Therefore, since we are surrounded by so great a cloud of witnesses, let us also lay aside every weight and the sin that clings so closely, and let us run with perseverance the race that is set before us…
The press release told the story: There was a suspect “under the influence.” Two officers arrive and order the suspect in his 40s to get out of his car. The suspect was handcuffed and appeared to be suffering medical distress. An ambulance was called. He was taken to a local hospital where he died a short time later.
This was the press release the Minneapolis Police Department sent out on May 25, 2020 in regards to an incident at the corner of Chicago Avenue and 38th Street. We know that story as the police encounter where George Floyd died. However, the press release tells the story somewhat differently:
There is just one problem with this story: it doesn’t tell the whole story. It doesn’t even tell a quarter of the story.
We know it doesn’t tell the whole story for one reason: there were witnesses. A number of people of all ages and ethnicities stood nearby. Some yelled for the police, especially Derek Chauvin, to stop harassing George Floyd. An off-duty EMT begged the officers to check Floyd’s pulse when he became unresponsive. A teenager with a smartphone, Darnella Frazier, took the video that has been the most widely seen: that of then-Officer Chauvin pressing his knee against George Floyd’s neck. Because there were witnesses that saw what happened, they became witnesses to a crime that led to Mr. Chauvin’s conviction.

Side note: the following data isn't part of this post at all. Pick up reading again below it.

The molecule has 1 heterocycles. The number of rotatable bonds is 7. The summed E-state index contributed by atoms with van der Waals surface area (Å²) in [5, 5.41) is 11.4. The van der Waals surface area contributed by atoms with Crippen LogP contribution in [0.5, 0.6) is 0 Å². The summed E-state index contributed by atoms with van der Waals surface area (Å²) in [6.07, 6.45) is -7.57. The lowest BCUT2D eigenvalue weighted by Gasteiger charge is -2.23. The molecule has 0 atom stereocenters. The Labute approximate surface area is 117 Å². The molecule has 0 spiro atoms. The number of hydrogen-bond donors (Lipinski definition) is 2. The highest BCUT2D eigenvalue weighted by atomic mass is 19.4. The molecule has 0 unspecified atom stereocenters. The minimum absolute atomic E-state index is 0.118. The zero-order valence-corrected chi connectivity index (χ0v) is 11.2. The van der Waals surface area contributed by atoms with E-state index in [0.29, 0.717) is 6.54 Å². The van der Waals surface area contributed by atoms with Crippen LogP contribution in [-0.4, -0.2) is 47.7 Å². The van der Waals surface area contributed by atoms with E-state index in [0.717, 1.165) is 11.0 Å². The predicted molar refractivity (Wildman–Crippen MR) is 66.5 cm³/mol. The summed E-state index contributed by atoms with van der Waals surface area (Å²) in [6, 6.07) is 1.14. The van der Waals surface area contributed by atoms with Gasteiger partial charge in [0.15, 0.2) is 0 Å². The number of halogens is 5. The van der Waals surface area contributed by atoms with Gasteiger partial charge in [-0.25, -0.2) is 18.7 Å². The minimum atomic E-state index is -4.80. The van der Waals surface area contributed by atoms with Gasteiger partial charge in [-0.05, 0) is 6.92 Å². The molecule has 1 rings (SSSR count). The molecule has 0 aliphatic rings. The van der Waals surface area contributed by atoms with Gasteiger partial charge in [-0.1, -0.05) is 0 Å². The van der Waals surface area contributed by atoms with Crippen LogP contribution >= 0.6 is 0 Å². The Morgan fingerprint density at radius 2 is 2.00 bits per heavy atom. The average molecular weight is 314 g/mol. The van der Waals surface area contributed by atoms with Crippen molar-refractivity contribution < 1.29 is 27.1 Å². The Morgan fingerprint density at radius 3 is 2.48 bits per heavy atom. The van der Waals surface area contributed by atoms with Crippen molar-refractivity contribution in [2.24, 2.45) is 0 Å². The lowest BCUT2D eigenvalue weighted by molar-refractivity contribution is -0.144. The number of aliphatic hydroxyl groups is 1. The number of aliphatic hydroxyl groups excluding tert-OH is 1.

Being a witness is risky and comes with a cost. The people who watched as George Floyd was slowly being killed have had to deal with the shock of watching this horror and also the guilt of wondering if they should have done more to stop it. Some didn’t want to come…